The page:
Columbia County residents indicated they are still skeptical of a proposed housing development after a real estate company withdrew its request to rezone about 200 acres from rural land to a planned unit development of nearly 170 homes.
Members of the county Planning Commission unanimously approved the withdraw request Thursday issued by Blanchard and Calhoun real estate company on the Appling Road project.
“We are here to request to withdraw our application,” said Thomas Blanchard Jr., at the meeting Thursday. “We met with property owners and are convinced we need more time to study this project and work with the commission and neighbors to come up with something if we can, that makes sense for all parties.”
But residents who live near the area were prepared to speak against the proposal.
Jerry Tiller, a 20-year resident of Dozier Road in Appling, said he is fully aware growth is coming to the area and isn’t against development, but is concerned about the density of the proposed subdivision.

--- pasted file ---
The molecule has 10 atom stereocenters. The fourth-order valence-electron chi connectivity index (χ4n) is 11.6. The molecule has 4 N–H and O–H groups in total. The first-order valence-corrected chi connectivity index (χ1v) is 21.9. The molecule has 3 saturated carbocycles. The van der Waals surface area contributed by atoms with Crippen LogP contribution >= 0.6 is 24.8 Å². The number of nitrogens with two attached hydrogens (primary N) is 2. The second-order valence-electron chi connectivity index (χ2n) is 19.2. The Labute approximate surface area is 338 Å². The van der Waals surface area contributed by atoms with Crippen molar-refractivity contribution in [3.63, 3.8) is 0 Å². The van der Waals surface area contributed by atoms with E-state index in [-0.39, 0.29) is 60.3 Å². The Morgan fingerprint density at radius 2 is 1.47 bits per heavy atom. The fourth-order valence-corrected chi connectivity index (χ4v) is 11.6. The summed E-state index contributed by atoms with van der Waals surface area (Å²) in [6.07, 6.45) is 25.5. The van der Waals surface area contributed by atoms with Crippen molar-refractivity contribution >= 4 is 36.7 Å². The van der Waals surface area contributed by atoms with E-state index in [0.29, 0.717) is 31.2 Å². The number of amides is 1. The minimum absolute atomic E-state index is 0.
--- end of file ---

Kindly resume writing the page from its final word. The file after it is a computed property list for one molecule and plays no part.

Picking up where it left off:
“We think the quality of life we have in Appling, with just about everyone in Appling living on acreage, we don’t see why they should all of a sudden try to change it from agricultural residential to R-2 and mix everything else so close,” Tiller said after the application was withdrawn. “We don’t have any problems with subdivisions, but we sure would like for them to be bigger lots with nicer homes.”
Pamela Blanchard a 12-year resident of the Cottonwood neighborhood off Dozier Road, said she preferred the area remain rural.
”I don’t want them bringing suburban or all this concrete out to our community,” Blanchard said. “I want the land to be maintained rural. I want our rural area to stay the same. We are not against progress, but not at expense of destruction of the roads and making it all concrete and street lights.”
Blanchard said she plans to continue to follow the process and to make sure hers and other voices are heard.
“We will follow up and make sure that our commissioners understand we don’t want it, regardless of what they think,” Blanchard said. “As long as we have a voice and we can keep telling them that, maybe they’ll listen to us.”
The rezoning request was withdrawn without prejudice, meaning the request can be resubmitted.